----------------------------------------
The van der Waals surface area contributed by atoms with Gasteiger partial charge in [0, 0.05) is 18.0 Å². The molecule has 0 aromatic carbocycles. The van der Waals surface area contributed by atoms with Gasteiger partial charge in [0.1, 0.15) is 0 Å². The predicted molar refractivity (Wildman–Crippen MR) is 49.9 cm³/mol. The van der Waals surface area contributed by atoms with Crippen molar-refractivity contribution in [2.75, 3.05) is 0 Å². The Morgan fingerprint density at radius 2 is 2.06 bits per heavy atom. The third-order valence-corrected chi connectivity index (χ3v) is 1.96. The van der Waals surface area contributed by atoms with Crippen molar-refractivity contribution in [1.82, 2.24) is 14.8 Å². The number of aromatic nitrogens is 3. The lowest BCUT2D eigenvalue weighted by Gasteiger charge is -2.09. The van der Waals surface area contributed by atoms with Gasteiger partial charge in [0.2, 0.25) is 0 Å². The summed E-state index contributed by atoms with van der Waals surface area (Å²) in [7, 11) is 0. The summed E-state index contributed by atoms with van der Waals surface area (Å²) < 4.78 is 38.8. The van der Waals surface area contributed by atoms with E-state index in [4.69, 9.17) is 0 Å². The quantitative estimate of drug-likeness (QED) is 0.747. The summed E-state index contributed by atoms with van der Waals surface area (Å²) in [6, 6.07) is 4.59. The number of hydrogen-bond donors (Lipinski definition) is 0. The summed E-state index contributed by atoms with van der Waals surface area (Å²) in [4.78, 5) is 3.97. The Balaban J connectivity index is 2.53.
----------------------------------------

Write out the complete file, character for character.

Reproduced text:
The van der Waals surface area contributed by atoms with Gasteiger partial charge in [0, 0.05) is 18.0 Å². The molecule has 0 aromatic carbocycles. The van der Waals surface area contributed by atoms with Gasteiger partial charge in [0.1, 0.15) is 0 Å². The predicted molar refractivity (Wildman–Crippen MR) is 49.9 cm³/mol. The van der Waals surface area contributed by atoms with Crippen molar-refractivity contribution in [2.75, 3.05) is 0 Å². The Morgan fingerprint density at radius 2 is 2.06 bits per heavy atom. The third-order valence-corrected chi connectivity index (χ3v) is 1.96. The van der Waals surface area contributed by atoms with Crippen molar-refractivity contribution in [1.82, 2.24) is 14.8 Å². The number of aromatic nitrogens is 3. The lowest BCUT2D eigenvalue weighted by Gasteiger charge is -2.09. The van der Waals surface area contributed by atoms with Gasteiger partial charge in [0.2, 0.25) is 0 Å². The summed E-state index contributed by atoms with van der Waals surface area (Å²) in [7, 11) is 0. The summed E-state index contributed by atoms with van der Waals surface area (Å²) < 4.78 is 38.8. The van der Waals surface area contributed by atoms with E-state index in [4.69, 9.17) is 0 Å². The quantitative estimate of drug-likeness (QED) is 0.747. The summed E-state index contributed by atoms with van der Waals surface area (Å²) in [6, 6.07) is 4.59. The number of hydrogen-bond donors (Lipinski definition) is 0. The summed E-state index contributed by atoms with van der Waals surface area (Å²) in [4.78, 5) is 3.97. The Balaban J connectivity index is 2.53.